E S C U E L A N O R M A L S U P E R I O R
“ M O I S E S S A E N Z G A R Z A ”
L E N G U A E X T R A N J E R A 4 ° S E M E S T R E
E N G L I S H 2
A course in language teaching , Penny Ur
PATTERNS OF CLASSROOM INTERACTIONS
Observation has shown that the most common type
of classroom interaction is that known as “IRF”
The teacher initiates an exchange, usually in the form of a
questions, one of the students answers , the teacher given feeback .
The type of classroom interaction you employ
will largely depend on your own teaching
philosophy and training.
Some teachers stress the grammar-translation
method and teach English through the students'
Most teachers do not strictly stick to one
teaching method or strategy, but rather
combine different aspects of several
strategies to create effective classroom
Classifying forms of interactions
TT : teacher very active, student only receptive.
T: teacher active, students mainly receptive.
TS: Teacher and students fairly equally active.
S: students active, teacher mainly receptive.
SS: students very active, teacher only receptive
Groupwork :Students work in small groups on tasks that
entail interaction: conveying information, for example, or
group decision-making. The teacher walks around
listening, intervenes little if at all.
Closed-ended teacher questioning: Only one ‘right’
response gets approved. Sometimes cynically called the
‘Guess what the teacher wants you to say’ game.
Individual work:The teacher gives a task or set of tasks,
and students work on them independently; the teacher
walks around monitoring and assisting where necessary.
Choral responses: the teacher gives a model which is
repeated by all the class in the chorus or gives a cue
which is response in the same way
Collaboration: do the same tasks as “individual work”,
usually in pairs, to try to achieve the best results they
can. Teacher may or not intervene.
Students initiate, teacher answer: the students
think of questions and the teacher responds: but the
teacher decide who asks; for example in a guessing game
Full-class interaction:The students debate a topic or
do a language task as a class; the teacher may intervene
occasionally, to stimulate participation or to monitor.
Teacher talk:This may involve some kind of silent
student response, such as writing from dictation; but there
is no initiative on the part of the student.
Self-access: Students choose their own learning tasks,
and work autonomously.
Open-ended teacher questioning: There are a
number of possible ‘right’ answers, so that more students
answer each cue.
Reflect on the following questions
1. Was there one particular type of interaction that
seemed to predominate?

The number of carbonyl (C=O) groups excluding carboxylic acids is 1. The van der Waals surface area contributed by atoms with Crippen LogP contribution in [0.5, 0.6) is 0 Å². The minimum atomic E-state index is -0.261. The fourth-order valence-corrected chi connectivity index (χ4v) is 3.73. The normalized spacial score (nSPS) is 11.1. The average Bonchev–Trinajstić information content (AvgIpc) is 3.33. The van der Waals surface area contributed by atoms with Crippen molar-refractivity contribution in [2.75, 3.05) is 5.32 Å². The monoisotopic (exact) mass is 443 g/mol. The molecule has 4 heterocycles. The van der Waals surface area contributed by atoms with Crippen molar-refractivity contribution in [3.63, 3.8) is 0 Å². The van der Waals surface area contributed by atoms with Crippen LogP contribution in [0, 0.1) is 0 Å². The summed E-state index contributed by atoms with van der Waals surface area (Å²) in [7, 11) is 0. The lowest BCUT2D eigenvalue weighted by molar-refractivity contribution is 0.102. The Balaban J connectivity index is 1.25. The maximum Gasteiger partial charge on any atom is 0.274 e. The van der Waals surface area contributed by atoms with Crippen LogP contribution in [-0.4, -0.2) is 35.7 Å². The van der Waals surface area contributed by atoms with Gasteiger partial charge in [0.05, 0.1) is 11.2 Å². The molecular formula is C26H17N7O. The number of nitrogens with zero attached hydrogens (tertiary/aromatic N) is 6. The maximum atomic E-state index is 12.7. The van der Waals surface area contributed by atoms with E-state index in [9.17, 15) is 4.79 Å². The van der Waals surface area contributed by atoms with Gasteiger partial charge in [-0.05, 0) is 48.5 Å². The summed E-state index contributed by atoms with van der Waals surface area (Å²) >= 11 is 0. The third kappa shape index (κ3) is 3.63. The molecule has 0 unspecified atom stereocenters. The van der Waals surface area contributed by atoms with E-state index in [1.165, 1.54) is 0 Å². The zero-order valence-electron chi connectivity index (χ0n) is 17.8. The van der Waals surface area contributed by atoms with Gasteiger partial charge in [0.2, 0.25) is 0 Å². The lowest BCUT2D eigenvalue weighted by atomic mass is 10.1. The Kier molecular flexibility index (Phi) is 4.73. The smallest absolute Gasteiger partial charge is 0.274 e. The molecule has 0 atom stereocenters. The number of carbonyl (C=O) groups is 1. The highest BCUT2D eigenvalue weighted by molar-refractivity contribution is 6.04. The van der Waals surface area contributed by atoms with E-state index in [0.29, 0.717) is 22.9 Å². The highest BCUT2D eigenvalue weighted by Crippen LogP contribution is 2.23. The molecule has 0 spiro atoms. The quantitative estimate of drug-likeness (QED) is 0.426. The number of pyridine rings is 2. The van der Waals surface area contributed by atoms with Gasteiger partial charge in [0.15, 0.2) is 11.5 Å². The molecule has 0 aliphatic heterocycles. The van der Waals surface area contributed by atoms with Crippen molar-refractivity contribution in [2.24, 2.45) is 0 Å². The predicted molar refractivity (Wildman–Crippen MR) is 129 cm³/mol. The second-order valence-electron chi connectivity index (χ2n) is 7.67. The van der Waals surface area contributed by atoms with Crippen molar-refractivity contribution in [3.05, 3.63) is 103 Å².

2. Did teacher activity predominate? or Student
activity? Or was the interaction more or less
3. Which interactions patterns have you used?
Is a universally used activation technique in teaching
mainly within the Initiation-Response-Feedback.
Teacher are not always realized by interrogative.
What can you see in this picture? By question
Well describe what is going on the picture? By statement
Tell me what can you see in this picture? By command
REASONS FOR QUESTIONING
To provide a model for language or thinking.
To find out something from the learners (facts, ideas,
To check or test understanding, knowledge or skill.
To get learners to be active in their learning.
To direct attention to the topic being learned.
To inform the class via the answers of the stronger learners
rather than through the teacher’s input.
To provide weaker learners with an opportunity to participate.
To stimulate thinking (logical, reflective or imaginative); to
probe more deeply into issues.
To get learners to review and practise previously learnt
To encourage self-expression.
To communicate to learners that the teacher is genuinely
interested in what they think.
CRITERIA FOR EFFECTIVE
Clarity: do the learners immediately grasp not only what the question means, but
also what kind of an answer is required?
Learning value: does the question stimulate thinking and responses that will
contribute to further learning of the target material? Or is it irrelevant, unhelpful or
Interest: do students find the question interesting, challenging, stimulating?
Availability: can most of the members of the class try to answer it? Or only the
more advanced, confident, knowledgeable? (Note that the mere addition of a few
seconds’ wait-time before accepting a response can make the question available to a
significantly larger number of learners.)
Extension: does the question invite and encourage extended and/or varied
Teacher reaction: are the learners sure that their responses will be related to
with respect, that they will not be put down or ridiculed if they say something
The use of group work in classroom second language learning
has long been supported by sound pedagogical arguments.
Recently, however, a psycholinguistic rationale for group work
has emerged from second language acquisition research on
conversation between non-native speakers, or interlanguage
Provided careful attention is paid to the structure of tasks
students work on together, the negotiation work possible in
group activity makes it an attractive alternative to the teacher-
led, “lockstep” mode and a viable classroom substitute for
individual conversations with native speakers.
These potencial advantage are not, however,always, realized.
Teachers fear hey may use their mother tongue do he task
The instructions that are given at the beginning are crucial: if the students do not
understand exactly what they have to do there will be time-wasting, confusion, lack of
effective practice, possible loss of control.
Select tasks that are simple enough to describe easily; It is advisable to give
the instructions before giving out materials or dividing the class into
groups; and a preliminary rehearsal or ‘dry run’ of a sample of the activity